The gold rally is over but prices will hold $1,500 this year - Capital Economics
(Kitco News) - The gold market has been on a wild rise the last four months, but according to one research firm as the summer winds down so will the rally in precious metals markets.
In a report Wednesday Franziska Palmas, assistant economist at Capital Economics said that the firm is upgrading its year-end target for gold and silver; but she added that the price has peaked for the year.
The British research firm sees gold prices ending the year around $1,500 an ounce with silver holding around $18 an ounce, up from the previous estimate of $1,400 and $16 an ounce, respectively.
“Weakening global growth, high risk aversion and low interest rates should keep prices elevated, but they are unlikely to provide a further boost given that they are, for the most part, already accounted for,” Palmas said.
The comments come as gold and silver test critical support levels, sliding from its last month’s multi-year highs. December gold futures are currently testing support around $1,500 an ounce; meanwhile silver is holding support above $18 an ounce.
Looking further out, Palmas said that they don’t think gold and silver will be able to hold its current prices. Capital Economics see gold prices falling to $1,350 an ounce by the end of 2020 and silver sliding back to $15 an ounce.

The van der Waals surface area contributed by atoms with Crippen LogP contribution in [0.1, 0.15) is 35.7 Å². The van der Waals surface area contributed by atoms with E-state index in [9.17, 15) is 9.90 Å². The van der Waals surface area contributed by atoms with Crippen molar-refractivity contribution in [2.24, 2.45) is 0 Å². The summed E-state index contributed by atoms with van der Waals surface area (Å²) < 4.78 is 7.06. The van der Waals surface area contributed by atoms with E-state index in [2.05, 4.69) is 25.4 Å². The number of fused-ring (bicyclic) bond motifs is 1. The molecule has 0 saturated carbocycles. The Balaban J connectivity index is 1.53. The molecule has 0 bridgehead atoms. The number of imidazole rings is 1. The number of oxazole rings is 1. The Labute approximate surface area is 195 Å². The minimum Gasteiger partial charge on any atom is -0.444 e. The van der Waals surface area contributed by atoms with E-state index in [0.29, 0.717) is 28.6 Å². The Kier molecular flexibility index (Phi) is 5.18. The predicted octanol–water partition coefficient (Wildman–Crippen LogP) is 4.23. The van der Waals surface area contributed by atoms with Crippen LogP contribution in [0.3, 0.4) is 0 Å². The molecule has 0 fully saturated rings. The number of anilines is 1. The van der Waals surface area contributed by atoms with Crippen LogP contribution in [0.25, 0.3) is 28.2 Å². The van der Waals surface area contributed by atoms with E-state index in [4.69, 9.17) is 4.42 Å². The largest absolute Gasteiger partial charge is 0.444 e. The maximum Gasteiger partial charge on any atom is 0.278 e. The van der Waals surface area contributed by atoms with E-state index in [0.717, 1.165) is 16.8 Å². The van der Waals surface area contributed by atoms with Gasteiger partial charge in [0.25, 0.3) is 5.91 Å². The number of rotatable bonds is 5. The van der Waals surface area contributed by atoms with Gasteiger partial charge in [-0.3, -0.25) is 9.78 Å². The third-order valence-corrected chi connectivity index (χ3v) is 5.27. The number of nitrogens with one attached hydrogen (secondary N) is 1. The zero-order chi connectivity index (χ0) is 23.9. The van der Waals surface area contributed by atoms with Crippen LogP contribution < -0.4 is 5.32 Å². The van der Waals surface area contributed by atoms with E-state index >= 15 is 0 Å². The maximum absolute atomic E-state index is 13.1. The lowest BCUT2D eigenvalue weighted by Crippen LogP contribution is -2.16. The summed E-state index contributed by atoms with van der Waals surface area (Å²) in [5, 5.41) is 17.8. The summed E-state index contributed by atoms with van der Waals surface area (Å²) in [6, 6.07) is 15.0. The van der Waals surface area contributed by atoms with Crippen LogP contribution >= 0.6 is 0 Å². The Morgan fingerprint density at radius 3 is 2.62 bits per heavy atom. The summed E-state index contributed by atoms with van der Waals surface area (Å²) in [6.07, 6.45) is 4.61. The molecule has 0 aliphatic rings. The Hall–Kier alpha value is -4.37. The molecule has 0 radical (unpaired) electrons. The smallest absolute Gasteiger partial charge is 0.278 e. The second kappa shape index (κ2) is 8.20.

Bond yields are a major factor behind the firm’s updated forecast. Palmas said that she expects bond yields to push higher as investors become disappointed with global monetary easing policies.
The CME FedWatch Tools shows that markets are pricing in 100 basis points of easing by March 2020. However, Palmas said that Capital Economics expects that the Fed will only lower rate two more times this year and remain on hold through 2020.
Capital Economics also thinks that negative bond yields in Europe and Japan are unlikely to go lower. Palmas said that central banks will be reluctant to lower interest rates as significant economic fears start to recede.
“While we think that global growth will remain weak next year, we are not forecasting the outright global recession that seems to be currently anticipated by the markets,” she said.
Palmas said that they are also expecting central banks to cut back on gold purchases next year. In the last two years central bank demand for gold has been unprecedented. Last month the World Gold Council said that central banks bought 374.1 tonnes of gold in the first half of 2019 – “the largest net H1 increase in global gold reserves in our 19-year quarterly data series,” the analysts said in the report.”